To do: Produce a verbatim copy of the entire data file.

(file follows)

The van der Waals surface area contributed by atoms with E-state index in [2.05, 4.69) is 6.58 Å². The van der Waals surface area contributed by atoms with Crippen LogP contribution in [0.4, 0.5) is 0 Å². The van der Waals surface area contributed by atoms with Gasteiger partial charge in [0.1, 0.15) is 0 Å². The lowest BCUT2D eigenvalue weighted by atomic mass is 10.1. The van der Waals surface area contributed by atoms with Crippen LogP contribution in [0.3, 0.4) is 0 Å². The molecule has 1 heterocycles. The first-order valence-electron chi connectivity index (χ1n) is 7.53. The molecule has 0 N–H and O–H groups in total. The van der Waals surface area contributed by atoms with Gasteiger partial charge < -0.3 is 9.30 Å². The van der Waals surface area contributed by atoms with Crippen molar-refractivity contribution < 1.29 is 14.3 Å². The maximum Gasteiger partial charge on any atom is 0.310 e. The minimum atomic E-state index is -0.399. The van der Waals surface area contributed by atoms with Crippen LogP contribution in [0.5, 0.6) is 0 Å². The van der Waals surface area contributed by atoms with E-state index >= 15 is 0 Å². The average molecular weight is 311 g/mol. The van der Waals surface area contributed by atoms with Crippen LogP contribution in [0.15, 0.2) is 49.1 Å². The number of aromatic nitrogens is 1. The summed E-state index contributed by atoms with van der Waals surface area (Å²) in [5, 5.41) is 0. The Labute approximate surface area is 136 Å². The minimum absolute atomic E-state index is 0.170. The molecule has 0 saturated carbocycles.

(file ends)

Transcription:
The van der Waals surface area contributed by atoms with E-state index in [2.05, 4.69) is 6.58 Å². The van der Waals surface area contributed by atoms with Crippen LogP contribution in [0.4, 0.5) is 0 Å². The van der Waals surface area contributed by atoms with Gasteiger partial charge in [0.1, 0.15) is 0 Å². The lowest BCUT2D eigenvalue weighted by atomic mass is 10.1. The van der Waals surface area contributed by atoms with Crippen LogP contribution in [0.3, 0.4) is 0 Å². The molecule has 1 heterocycles. The first-order valence-electron chi connectivity index (χ1n) is 7.53. The molecule has 0 N–H and O–H groups in total. The van der Waals surface area contributed by atoms with Gasteiger partial charge < -0.3 is 9.30 Å². The van der Waals surface area contributed by atoms with Crippen molar-refractivity contribution < 1.29 is 14.3 Å². The maximum Gasteiger partial charge on any atom is 0.310 e. The minimum atomic E-state index is -0.399. The van der Waals surface area contributed by atoms with Crippen LogP contribution in [0.5, 0.6) is 0 Å². The van der Waals surface area contributed by atoms with E-state index >= 15 is 0 Å². The average molecular weight is 311 g/mol. The van der Waals surface area contributed by atoms with Crippen LogP contribution in [0.15, 0.2) is 49.1 Å². The number of aromatic nitrogens is 1. The summed E-state index contributed by atoms with van der Waals surface area (Å²) in [5, 5.41) is 0. The Labute approximate surface area is 136 Å². The minimum absolute atomic E-state index is 0.170. The molecule has 0 saturated carbocycles.